There is no word yet on when the Representative from Oregon House District 47 will be turning in his resignation. Check back with the Northwest Observer for future updates.
|Post Date: 2021-02-05 14:56:59||Last Update: 2021-02-05 15:13:28|
Have a look at the deep state in Yamhill County
The Yamhill County Board of Commissioners discussed the Yamhelas Westsider trail project
. The application for the Yamhelas-Westsider Trail
was withdrawn on a 2 to 1 vote.
A 33-page letter
was presented by the attorney representing opponents of the trail, Wendie Kellington chronicling years of malpractice by County officials. Finally, justice was served. The deep state at little old Yamhill County includes former and current Administrators Laura Tschabold and Ken Hufer, legal staff Todd Sadlo and Christensen Boenish, planning director Ken Friday and his assistants plus grants coordinator Carrie Martin. All lied, deceived and knowingly betrayed the public trust by pursuing a “bureaucrat power trip project” knowing the project could never qualify for the required permits. On five occasions the Land Use Board of Appeals told them so.
Government centric misinformation was featured by the local paper while dutifully censoring the true facts. The deep state was aided in this misdeed by former one term commissioners Stan Primozich and Rick Olson. First term Commissioner, Casey Kulla, is a third elected accomplice and remains unrepentant believing a bike path is needed to save the planet from automobile emissions. It is doubtful that any of them will acknowledge their mistakes or face any consequences. Officials from ODOT, armed with state and federal grant dollars, made it all possible. Skills acquired at posturing will save them from direct personal responsibility for misspent grant money.
Yamhill County may be on the hook for up to $2 million. They can sell land to recover near half of that and will have up to 20 years to absorb the remaining financial impact. It appears that the proponents hoped to have the county in so deep financially that public pressure would cause an outcry “to finish what was started”. That outcry was made but the ruse didn’t work.
Where do public officials get these utopian dreams and the gall to promote them? From the Association of Oregon Counties? Why do these public officials think the laws don’t apply to them? Is it because they are never held accountable? Why is the public treasury so easily plundered? Is it because government institutions are rewarded for spending and not for thrift? The real tragedy is that thousands of Yamhill citizens believe the lies and will never get the truth. They are told Commissioners Starrett and Berschauer, who acted to protect individual property rights, are agents of an evil special interest group. The Yamhill County deep state and it’s legacy media mouthpiece sow the seeds of divisiveness while remaining immune from accountability safe in their salaried positions.
|Post Date: 2021-02-05 10:05:50||Last Update: 2021-02-05 11:11:19|
Land use laws get scrutiny
The Oregon House Committee on Housing heard three bills this week aimed at offering another solution to the housing crisis.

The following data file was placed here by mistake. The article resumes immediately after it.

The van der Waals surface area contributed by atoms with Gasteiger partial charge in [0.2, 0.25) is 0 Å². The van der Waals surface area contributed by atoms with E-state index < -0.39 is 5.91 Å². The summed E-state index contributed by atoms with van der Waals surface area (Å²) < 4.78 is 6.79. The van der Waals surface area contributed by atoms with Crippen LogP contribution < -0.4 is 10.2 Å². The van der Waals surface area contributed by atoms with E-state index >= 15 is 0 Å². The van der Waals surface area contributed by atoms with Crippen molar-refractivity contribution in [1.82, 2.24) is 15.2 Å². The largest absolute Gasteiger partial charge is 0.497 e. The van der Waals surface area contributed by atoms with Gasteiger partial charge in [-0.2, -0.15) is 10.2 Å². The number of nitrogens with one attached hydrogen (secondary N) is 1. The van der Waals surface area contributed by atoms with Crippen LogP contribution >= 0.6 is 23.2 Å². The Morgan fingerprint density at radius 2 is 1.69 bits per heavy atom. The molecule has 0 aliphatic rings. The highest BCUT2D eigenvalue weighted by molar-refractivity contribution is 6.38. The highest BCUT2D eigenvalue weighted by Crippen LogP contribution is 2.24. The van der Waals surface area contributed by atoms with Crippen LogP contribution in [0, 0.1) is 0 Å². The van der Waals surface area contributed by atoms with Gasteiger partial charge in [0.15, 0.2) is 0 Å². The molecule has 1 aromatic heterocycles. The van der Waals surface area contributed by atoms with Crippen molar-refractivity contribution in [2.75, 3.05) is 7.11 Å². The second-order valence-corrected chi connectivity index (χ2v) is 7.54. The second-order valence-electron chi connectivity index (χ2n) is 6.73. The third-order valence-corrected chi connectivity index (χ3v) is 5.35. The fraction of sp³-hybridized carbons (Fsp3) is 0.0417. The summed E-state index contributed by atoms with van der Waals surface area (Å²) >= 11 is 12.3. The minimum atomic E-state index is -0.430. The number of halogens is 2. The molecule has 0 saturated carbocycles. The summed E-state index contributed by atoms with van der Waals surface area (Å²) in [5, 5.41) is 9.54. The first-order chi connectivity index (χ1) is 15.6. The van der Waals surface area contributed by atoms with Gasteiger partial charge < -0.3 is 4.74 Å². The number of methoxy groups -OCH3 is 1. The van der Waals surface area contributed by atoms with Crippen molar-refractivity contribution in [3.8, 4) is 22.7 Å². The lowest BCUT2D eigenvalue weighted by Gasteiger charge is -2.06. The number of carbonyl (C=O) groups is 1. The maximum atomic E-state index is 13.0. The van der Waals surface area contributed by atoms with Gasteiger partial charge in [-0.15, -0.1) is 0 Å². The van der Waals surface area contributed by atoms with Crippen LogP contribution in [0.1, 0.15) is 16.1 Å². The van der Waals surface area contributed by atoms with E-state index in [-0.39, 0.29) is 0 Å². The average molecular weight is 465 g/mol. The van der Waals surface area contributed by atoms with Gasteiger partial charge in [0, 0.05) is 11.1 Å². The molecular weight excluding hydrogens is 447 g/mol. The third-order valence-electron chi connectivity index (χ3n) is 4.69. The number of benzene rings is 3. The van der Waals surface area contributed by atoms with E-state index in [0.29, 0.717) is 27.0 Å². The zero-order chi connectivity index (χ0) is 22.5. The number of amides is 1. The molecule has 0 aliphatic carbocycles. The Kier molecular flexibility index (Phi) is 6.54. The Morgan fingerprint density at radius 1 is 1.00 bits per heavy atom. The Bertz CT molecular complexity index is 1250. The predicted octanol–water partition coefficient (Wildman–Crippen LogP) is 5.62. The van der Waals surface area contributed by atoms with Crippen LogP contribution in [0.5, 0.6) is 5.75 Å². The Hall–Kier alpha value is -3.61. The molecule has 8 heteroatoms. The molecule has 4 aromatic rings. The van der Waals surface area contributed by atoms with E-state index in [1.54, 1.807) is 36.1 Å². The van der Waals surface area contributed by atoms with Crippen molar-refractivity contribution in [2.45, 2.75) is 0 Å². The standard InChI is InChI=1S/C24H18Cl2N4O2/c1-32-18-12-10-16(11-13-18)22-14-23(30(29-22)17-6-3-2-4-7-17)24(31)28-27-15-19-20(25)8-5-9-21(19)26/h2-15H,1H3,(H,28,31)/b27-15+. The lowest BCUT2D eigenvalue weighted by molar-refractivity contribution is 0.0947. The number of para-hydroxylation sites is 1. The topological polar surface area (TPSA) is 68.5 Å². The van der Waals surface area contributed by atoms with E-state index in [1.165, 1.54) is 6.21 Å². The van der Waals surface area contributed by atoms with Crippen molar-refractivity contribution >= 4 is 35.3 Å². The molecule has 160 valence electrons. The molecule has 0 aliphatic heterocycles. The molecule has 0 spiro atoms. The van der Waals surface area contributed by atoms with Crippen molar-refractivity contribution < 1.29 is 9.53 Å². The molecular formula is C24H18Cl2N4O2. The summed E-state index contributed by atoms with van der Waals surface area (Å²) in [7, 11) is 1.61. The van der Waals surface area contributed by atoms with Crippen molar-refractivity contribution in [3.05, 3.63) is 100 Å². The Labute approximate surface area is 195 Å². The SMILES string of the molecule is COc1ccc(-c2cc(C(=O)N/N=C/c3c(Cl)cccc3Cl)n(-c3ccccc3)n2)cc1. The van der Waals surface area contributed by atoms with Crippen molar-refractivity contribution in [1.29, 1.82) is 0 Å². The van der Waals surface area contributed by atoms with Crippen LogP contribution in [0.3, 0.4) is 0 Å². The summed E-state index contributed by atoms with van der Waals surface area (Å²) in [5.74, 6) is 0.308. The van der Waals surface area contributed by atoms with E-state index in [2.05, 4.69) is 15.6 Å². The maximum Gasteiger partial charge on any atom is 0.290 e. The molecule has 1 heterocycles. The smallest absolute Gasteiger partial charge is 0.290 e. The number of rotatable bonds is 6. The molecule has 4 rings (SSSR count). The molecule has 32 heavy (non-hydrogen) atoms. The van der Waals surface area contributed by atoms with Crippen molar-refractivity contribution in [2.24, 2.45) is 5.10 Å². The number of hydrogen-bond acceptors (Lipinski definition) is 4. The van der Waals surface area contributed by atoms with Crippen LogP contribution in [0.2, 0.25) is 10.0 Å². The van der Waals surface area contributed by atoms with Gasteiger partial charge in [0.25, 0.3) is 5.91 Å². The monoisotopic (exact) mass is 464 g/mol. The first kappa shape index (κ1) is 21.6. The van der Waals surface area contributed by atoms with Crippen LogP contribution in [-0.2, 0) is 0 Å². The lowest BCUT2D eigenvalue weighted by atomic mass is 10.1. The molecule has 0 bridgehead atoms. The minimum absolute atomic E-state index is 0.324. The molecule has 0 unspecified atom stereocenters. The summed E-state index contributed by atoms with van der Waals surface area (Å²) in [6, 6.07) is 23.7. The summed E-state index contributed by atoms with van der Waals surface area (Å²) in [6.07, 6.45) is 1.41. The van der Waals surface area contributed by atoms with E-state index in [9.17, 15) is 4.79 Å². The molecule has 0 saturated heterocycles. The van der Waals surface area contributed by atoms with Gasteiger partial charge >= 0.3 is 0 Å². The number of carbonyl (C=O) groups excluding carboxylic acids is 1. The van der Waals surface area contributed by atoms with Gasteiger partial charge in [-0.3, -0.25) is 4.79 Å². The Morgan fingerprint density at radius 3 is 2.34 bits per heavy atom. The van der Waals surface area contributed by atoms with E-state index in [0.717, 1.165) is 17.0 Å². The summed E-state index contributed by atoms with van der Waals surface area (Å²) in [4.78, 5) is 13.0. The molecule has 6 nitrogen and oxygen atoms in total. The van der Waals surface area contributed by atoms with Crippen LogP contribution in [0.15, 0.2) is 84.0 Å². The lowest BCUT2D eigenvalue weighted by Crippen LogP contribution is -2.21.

Oregon has approximately 750,000 acres zoned Rural Residential. Oregon’s land is currently governed by Oregon's land use system, which first appeared in the form of SB 100
, The Oregon Land Use Act, passed by the Oregon in 1973. Individual Counties develop Comprehensive plans that follow the overarching rules within the Land Use Act. Rob Bovette, Legal Counsel, Legislative Director, with Association of Oregon Counties summed it up well. “If you have seen one Oregon county’s land use plan, you have seen one Oregon County’s land use plan”. Meaning that no two Oregon counties plans are identical because no two counties in Oregon are the same.
would allow for construction of accessory dwelling unit (ADU) in an area zoned for Rural Residential with specific parameters:
- Parcel of land is at least 2 acres
- There is already a single-family home on the property
- The ADU is 900sqft or less and is located within 100ft of the existing dwelling.
Representative Pam Marsh (D-Ashland) raised concerns that the legislation could allow for the ADUs to be used as vacation rentals if the county approves it and that does not solve the housing crisis Oregon is facing. It was also noted by Mary McCurdy, Deputy Director of 1,000 friends of Oregon that “The short-term rental use poses two challenges: it increases the transitory population of those not accustomed to farming practices in farm areas, which we have seen poses conflicts and problems for farmers...”
looks to change the date associated with the definition of “historic home”. Currently it is defined as dwelling built between “1850 to 1945”. This changed would define “historic home” as a dwelling built “before 1974”. This simple change would then allow for rural residential properties to add ADUs to properties where the house was built before 1974 thus potentially increasing housing availability in rural areas. Emma Land, Legislative Coordinator, Oregon Department of Land Conservation and Development, testified that “As this expanded definition of “historic home” would lead to increased density, we will likely see an impact on existing infrastructure, including roads and a county’s ability to respond to public safety emergencies. Higher densities near our rural working lands will likely create more conflicts between farmers and ranchers and the people living nearby. Additionally, the department is concerned that HB 2778